I think this is very common. The working of our brains and the nature of memory is still a very mysterious science. It's a common belief that we "remember" almost everything we see or hear, in some sense, and its only retrieval that is a problem for us. I suspect those with eidetic memories are actually "only" excellent retrievers.

There's also all that "recall under hypnosis" stuff, but it seems a bit hoaky to me.
posted by rokusan at 7:29 AM on May 9, 2009

it's, of course. (Wow, a reverse-its-problem. I need more sleep.)
posted by rokusan at 7:30 AM on May 9, 2009

Agreeing, somewhat, with nitsuj. Dream-life has its own set of rules, so any "fact" or skill you know in dreams is not necessarily true. But that doesn't rule out that some things you remember are indeed accurate, but have been buried by the thoughts of every day life.

This episode of Radio Lab might prove insightful.

I have occasional dreams where I am writing or telling a story that I am making up as I go along. I am shocked at my ability to ramble off plot details with no effort at all. Even in a lucid dreaming state, I seem to be able to continue the story. But upon awakening, I can't remember any of the plot that makes sense. It only made sense in the dream.

But on the other side of the coin, dreams do seem able to bring subconscious information to the fore, and tap into creativity that is often dormant during waking hours. It seems almost magical that our dreams themselves can have a plot that our brain is both making up and keeping secret from us at the same time. Our dreams can surprise us with plot twists and unexpected events and characters, much like your ability to "remember" things.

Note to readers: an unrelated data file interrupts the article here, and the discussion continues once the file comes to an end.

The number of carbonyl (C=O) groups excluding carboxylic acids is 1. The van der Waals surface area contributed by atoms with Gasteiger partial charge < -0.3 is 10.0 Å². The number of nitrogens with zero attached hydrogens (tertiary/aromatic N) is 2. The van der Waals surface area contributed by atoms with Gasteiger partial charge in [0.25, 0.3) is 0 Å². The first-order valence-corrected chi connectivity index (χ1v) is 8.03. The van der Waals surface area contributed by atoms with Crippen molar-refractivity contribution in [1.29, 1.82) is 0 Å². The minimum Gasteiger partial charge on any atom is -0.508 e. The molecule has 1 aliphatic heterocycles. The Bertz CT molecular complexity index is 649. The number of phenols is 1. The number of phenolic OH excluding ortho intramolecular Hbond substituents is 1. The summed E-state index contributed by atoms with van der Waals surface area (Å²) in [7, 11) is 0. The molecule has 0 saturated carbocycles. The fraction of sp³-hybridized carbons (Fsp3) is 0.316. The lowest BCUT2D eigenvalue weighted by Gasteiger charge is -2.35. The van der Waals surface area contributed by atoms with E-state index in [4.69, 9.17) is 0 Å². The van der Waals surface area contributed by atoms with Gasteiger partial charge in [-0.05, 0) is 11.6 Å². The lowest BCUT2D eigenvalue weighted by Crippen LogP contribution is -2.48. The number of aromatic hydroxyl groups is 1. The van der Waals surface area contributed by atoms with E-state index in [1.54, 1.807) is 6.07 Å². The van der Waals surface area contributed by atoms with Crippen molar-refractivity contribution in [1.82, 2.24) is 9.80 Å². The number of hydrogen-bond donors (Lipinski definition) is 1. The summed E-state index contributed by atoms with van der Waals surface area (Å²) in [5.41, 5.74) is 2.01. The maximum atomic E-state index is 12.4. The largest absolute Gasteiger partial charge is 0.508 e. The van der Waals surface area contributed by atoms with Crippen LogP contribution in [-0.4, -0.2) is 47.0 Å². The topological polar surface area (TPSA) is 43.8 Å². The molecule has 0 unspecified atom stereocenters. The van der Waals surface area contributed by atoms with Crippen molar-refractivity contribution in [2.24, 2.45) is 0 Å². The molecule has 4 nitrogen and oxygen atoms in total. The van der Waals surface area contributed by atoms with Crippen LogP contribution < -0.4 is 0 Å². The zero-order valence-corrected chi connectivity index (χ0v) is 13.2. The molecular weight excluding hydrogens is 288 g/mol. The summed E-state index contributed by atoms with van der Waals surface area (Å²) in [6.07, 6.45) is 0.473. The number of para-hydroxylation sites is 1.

Robert Louis Stevenson said that many of his plot ideas came to him in dreams. Many people report that they have solved problems in their dreams that they unable to crack during waking hours. I've had this happen myself.

So, your quest to access this "store of knowledge" during waking hours is not unique. I wish I could make up stories while awake that are as creative as my brain makes up when asleep. But I think this kind of thinking and creativity is the exclusive domain of dreams; it's one of the reasons we dream at all.

Not to say we can't improve our ability to be creative, or improve our memory. There are countless books and websites on the subject; some are great and some are quackery, but it's worth looking into.

However, I don't think you'll have the ability in real life that you seem to have in dream life. It would be like wanting to fly, which happens in my dreams but will never happen in real life. But it seems so real!
posted by The Deej at 7:34 AM on May 9, 2009

Adding (after I see your response): If you indeed can verify that the facts you bring up in your dreams are accurate, that's pretty cool.

But real question is usefulness. I can see how the brain, while dreaming, can dig up things that the chatter of waking life drowns out. And it would be great to pull these facts at will. But, if they are just a bunch of seemingly random dates, names, and lyrics, then that information may not be of any practical use, as cool as it is to be able to remember them.

If I were having such recurring dreams, I would definitely keep a journal by my bed, and write down every detail I can remember when I woke up. You might see a pattern. Are these all from the same period of your life? Are they related to a specific person or group of people? Is there a common theme? Your brain might be trying to tell you something.